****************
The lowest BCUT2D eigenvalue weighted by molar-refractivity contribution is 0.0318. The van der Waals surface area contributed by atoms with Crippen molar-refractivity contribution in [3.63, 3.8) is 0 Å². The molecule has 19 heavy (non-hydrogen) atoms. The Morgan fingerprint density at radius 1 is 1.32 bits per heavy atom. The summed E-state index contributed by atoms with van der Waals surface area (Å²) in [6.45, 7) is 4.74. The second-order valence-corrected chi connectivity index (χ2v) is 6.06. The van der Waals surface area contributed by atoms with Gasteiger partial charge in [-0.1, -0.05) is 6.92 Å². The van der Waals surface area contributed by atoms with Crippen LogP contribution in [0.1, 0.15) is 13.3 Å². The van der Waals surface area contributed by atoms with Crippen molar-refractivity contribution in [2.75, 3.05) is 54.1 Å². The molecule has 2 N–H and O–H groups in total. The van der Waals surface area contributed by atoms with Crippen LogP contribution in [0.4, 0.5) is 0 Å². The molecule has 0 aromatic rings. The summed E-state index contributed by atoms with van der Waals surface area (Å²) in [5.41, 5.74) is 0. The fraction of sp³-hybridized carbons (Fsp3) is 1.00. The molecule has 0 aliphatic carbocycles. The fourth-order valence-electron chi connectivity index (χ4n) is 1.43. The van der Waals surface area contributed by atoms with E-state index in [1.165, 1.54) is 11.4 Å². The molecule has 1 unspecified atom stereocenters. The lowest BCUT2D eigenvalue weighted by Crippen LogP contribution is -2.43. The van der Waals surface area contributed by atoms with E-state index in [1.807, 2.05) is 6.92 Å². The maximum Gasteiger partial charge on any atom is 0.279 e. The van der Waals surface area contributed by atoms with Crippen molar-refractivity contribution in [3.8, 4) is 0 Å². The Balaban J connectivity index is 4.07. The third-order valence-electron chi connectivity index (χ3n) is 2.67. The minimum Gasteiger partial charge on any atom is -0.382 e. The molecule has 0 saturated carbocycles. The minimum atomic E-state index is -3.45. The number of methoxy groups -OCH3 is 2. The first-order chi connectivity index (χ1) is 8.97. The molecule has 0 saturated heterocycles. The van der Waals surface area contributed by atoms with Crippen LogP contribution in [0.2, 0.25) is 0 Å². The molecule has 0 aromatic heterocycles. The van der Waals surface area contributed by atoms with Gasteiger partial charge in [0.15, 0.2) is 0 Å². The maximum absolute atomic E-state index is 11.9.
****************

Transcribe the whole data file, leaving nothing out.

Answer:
The lowest BCUT2D eigenvalue weighted by molar-refractivity contribution is 0.0318. The van der Waals surface area contributed by atoms with Crippen molar-refractivity contribution in [3.63, 3.8) is 0 Å². The molecule has 19 heavy (non-hydrogen) atoms. The Morgan fingerprint density at radius 1 is 1.32 bits per heavy atom. The summed E-state index contributed by atoms with van der Waals surface area (Å²) in [6.45, 7) is 4.74. The second-order valence-corrected chi connectivity index (χ2v) is 6.06. The van der Waals surface area contributed by atoms with Gasteiger partial charge in [-0.1, -0.05) is 6.92 Å². The van der Waals surface area contributed by atoms with Crippen LogP contribution in [0.1, 0.15) is 13.3 Å². The van der Waals surface area contributed by atoms with Crippen molar-refractivity contribution in [2.75, 3.05) is 54.1 Å². The molecule has 2 N–H and O–H groups in total. The van der Waals surface area contributed by atoms with Crippen LogP contribution in [0.4, 0.5) is 0 Å². The molecule has 0 aromatic rings. The summed E-state index contributed by atoms with van der Waals surface area (Å²) in [5.41, 5.74) is 0. The fraction of sp³-hybridized carbons (Fsp3) is 1.00. The molecule has 0 aliphatic carbocycles. The fourth-order valence-electron chi connectivity index (χ4n) is 1.43. The van der Waals surface area contributed by atoms with E-state index in [1.165, 1.54) is 11.4 Å². The molecule has 1 unspecified atom stereocenters. The lowest BCUT2D eigenvalue weighted by Crippen LogP contribution is -2.43. The van der Waals surface area contributed by atoms with E-state index in [1.807, 2.05) is 6.92 Å². The maximum Gasteiger partial charge on any atom is 0.279 e. The van der Waals surface area contributed by atoms with Crippen molar-refractivity contribution in [3.8, 4) is 0 Å². The Balaban J connectivity index is 4.07. The third-order valence-electron chi connectivity index (χ3n) is 2.67. The minimum Gasteiger partial charge on any atom is -0.382 e. The molecule has 0 saturated carbocycles. The minimum atomic E-state index is -3.45. The number of methoxy groups -OCH3 is 2. The first-order chi connectivity index (χ1) is 8.97. The molecule has 0 saturated heterocycles. The van der Waals surface area contributed by atoms with Crippen LogP contribution in [0.2, 0.25) is 0 Å². The molecule has 0 aromatic heterocycles. The van der Waals surface area contributed by atoms with Gasteiger partial charge in [0.15, 0.2) is 0 Å². The maximum absolute atomic E-state index is 11.9.